From the Winter 2008 issue of RA Magazine, issued quarterly to Friends of the RA.
For 20 years, Jennifer Durrant RA’s home and studio was a Regency cottage in Holly Grove, one of south London’s oldest and most distinctive streets, with its houses running along one side only, wedged between rattling trains and woodland shrubbery. Peckham Rye was yards away. Several Academicians lived or work nearby - Trevor Dannatt, Christopher Le Brun, Tom Phillips and Bill Woodrow. Durrant, though solitary within her walls, was part of an urban artists’ community, with allies close at hand.
Then eight years ago, she sold up and moved to Italy. Now she looks out on olive groves, vines and the Umbrian hills. The dominant noise is birdsong. The nearest railway station has the feel of Adlestrop station in Edward Thomas’s famous poem about it. Her studio is on the hallowed grassy site which, in 217 BC, Hannibal crushed the Romans in the Second Punic War. How did this dramatic change of lifestyle come about?
“I met someone who asked me to marry him,” she says, by way of explanation. Durrant is still accustoming herself to the path she’s chosen. “I was 57 and wanted an adventure. I’ve never thought of myself as adventurous before, except in my paintings…”
Her husband, Richard Oxby, a writer and translator two decades her senior, was living in the stone farmhouse they now share. In a romantic gesture, he bought her a plot a couple of miles away, on which, after prolonged wrangles with Italian bureaucracy, she now has her studio.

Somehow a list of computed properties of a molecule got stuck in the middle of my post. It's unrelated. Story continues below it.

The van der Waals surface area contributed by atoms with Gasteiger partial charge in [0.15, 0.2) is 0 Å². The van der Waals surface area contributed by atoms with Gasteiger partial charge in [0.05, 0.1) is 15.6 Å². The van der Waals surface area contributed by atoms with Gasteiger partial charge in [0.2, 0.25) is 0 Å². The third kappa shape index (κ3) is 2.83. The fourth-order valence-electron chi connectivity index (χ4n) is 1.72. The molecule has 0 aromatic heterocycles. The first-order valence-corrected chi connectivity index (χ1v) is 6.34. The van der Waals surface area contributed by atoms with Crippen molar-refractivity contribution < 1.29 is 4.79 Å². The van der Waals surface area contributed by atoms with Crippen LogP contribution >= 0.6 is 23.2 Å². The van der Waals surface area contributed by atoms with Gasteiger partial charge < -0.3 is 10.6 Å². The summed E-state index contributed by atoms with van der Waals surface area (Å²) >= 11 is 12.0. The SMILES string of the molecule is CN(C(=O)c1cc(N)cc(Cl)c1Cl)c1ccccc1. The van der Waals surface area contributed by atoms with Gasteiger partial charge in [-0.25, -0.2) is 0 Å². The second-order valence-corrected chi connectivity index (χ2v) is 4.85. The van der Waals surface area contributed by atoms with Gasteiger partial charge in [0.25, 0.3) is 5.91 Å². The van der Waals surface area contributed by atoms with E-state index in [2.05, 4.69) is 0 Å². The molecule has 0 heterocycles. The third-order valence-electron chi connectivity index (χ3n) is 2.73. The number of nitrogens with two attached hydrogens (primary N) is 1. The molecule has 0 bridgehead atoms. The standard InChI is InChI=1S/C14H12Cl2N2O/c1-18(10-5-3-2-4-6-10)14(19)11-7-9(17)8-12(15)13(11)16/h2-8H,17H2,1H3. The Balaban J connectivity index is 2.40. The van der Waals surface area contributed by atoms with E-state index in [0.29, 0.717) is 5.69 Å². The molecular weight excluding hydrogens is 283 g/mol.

Every inch was a struggle. “I knew what I wanted but I had to be resolute. Luckily, my father was a builder and I learnt a lot from him over the years.”
Durrant grew up in Brighton. Her talent was spotted “at school, not home where no one really knew anything about art. I used to draw all the time. When I was six I was asked to do a test piece for art classes – a picture of a chef with a big cake. People said I was going to be an artist. But I didn’t know what an artist was.”
After studying at Brighton College of Art and the Slade, alongside her own work she went on to develop a busy teaching career spanning Wolverhampton, the Royal College of Art and the Royal Academy Schools. “I loved teaching, especially at the RA Schools – and I miss it. Perhaps because I’d had so much uncertainty myself getting started, I found that I had empathy for others and could encourage them.”
To begin with, nothing went right. She spoke no Italian and knew no one except her husband. “Then, just months after I arrived, Richard had to undergo emergency surgery. While he was in hospital, my mother died unexpectedly, which was not long after my father’s death. On top of that, I had nowhere to work. Eventually, Richard suggested I use his workshop. It was so narrow I could only tackle small canvases, instead of working on hands and knees on the enormous ones I’d used before.”
Out of this adversity – including about a year when she didn’t pick up a brush at all – in 2003-04 Durrant created a double series of jewel-like miniatures: Uccelli (Birds), which she says was “inspired by the birds I saw all around” and Last Conversations, suggestive of unfinished or ghostly dialogues in the mind. She showed these at Art First in London in 2006.